Shop at the Walter Anderson Museum of Art in Ocean Springs, Mississippi.
By Hope S. Philbrick
The Walter Anderson Museum of Art in Ocean Springs, Mississippi “opened in 1991 and is dedicated to the celebration of the works of Walter Inglis Anderson (1903-1965), an American master, whose depictions of the plants, animals, and people of the Gulf Coast have placed him among the foremost of American painters of the 20th Century; and his brothers, Peter Anderson (1901-1984), master potter and founder of Shearwater Pottery; and James McConnell Anderson (1907-1998), noted painter and ceramist,” according to the website. “The watercolors, drawings, oils, block prints, ceramics, and carvings by the three Anderson brothers are all represented in the museum’s permanent collection. Diverse changing exhibitions, many featuring the work of other significant artists, occur throughout the year.”
Realizations is the museum’s retail shop. I recently talked by phone with John Anderson, one of Walter’s children, to learn more.
Tell me about your shop.
My family has two businesses: Shearwater Pottery and Realizations. Realizations is located in an old railroad depot next to the Chamber of Commerce. Between the two businesses, we employ 30 people, mostly artists and creative people.
What’s the significance of the name ‘Realizations’?
My father was artist Walter Anderson and he used the term quite a lot. I believe the reason he used it was because his art was in a way partially a response to the Hudson River School and artists of that movement tended to idealize nature. They were seeking the sublime. Daddy was interested in realizing nature. He felt that nature didn’t need to be idealized, that it was sufficiently awesome without any embellishment whatsoever. He was aware that when you feel love it transforms your experience and things tend to glow and vibrate and that’s the way he painted.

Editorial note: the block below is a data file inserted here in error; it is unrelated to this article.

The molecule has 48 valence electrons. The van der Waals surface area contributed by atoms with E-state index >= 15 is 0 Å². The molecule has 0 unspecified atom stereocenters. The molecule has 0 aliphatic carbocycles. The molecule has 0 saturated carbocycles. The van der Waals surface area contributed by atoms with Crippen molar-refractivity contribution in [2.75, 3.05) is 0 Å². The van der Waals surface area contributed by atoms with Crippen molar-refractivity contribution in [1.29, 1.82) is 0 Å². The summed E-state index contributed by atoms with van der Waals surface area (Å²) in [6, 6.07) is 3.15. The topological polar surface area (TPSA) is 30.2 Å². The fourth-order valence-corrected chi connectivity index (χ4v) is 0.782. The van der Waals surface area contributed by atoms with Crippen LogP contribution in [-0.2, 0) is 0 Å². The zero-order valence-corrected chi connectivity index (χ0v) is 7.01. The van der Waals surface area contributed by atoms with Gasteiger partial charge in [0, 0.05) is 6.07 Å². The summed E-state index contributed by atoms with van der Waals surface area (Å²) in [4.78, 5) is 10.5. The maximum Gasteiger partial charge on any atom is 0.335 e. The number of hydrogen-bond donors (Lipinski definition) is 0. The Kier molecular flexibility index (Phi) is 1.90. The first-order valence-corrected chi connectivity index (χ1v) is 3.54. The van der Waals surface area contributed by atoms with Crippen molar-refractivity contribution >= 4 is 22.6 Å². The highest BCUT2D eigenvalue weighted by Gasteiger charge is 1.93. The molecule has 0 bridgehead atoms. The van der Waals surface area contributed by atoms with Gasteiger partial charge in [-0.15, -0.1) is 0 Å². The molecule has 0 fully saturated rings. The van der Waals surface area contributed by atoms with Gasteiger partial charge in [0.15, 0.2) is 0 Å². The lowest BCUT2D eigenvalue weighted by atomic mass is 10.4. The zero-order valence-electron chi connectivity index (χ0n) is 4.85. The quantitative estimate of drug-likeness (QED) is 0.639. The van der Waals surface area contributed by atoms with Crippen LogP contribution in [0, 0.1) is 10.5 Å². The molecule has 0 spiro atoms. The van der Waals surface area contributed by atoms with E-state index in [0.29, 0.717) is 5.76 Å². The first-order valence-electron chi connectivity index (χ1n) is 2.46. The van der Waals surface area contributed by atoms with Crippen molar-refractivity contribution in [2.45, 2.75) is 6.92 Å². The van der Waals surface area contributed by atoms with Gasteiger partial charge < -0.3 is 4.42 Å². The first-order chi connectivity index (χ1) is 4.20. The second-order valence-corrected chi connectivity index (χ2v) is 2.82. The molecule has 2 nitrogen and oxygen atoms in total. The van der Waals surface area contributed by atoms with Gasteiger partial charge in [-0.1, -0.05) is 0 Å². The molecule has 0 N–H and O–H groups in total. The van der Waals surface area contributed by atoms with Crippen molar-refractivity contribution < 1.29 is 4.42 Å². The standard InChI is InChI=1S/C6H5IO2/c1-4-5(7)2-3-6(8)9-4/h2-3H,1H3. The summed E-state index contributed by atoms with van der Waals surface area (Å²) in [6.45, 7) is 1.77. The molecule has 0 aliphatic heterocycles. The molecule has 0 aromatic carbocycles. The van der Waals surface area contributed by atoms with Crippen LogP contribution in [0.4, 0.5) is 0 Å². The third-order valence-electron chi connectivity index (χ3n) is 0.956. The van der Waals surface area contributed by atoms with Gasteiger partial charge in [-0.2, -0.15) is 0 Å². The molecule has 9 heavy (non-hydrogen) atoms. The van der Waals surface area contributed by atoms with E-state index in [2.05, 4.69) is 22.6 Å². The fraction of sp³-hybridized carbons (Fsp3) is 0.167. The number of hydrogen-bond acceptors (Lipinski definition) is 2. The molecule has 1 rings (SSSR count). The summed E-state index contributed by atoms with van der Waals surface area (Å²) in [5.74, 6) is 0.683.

How many items are for sale on average?
We have wearable art, paintings and prints, most of it based on my father’s designs. His art was placed on paper or fabric and he also did three series of calendar paintings, a painting for each day of the year and we use those quite a lot. Sometimes we use his watercolors and drawings but are most oriented toward his block prints. It’s actually a continuation of something he started when he was alive: My mother said he came in one day and he’d been to a place where people buy art and he was upset because the art available to average people had very little integrity. He was an artist and felt it was his responsibility to provide art with integrity that would be available to anyone. So he began to carve linoleum block prints and also get other people to make them so he could sell prints at the lowest possible price. He designed them to fit on the back of wallpaper to keep the cost down. While he was alive he printed almost entirely on wallpaper. His thinking was that everyone would buy more wallpaper than they needed so he could get it [the leftovers] for very little which allowed him to sell his prints for very low. We still do that–we don’t print them on wallpaper anymore, we buy acid-free linen paper–but we continue the printing process, which is what he intended. We now have local artists who put far more effort into the painting process than Daddy would have put into it.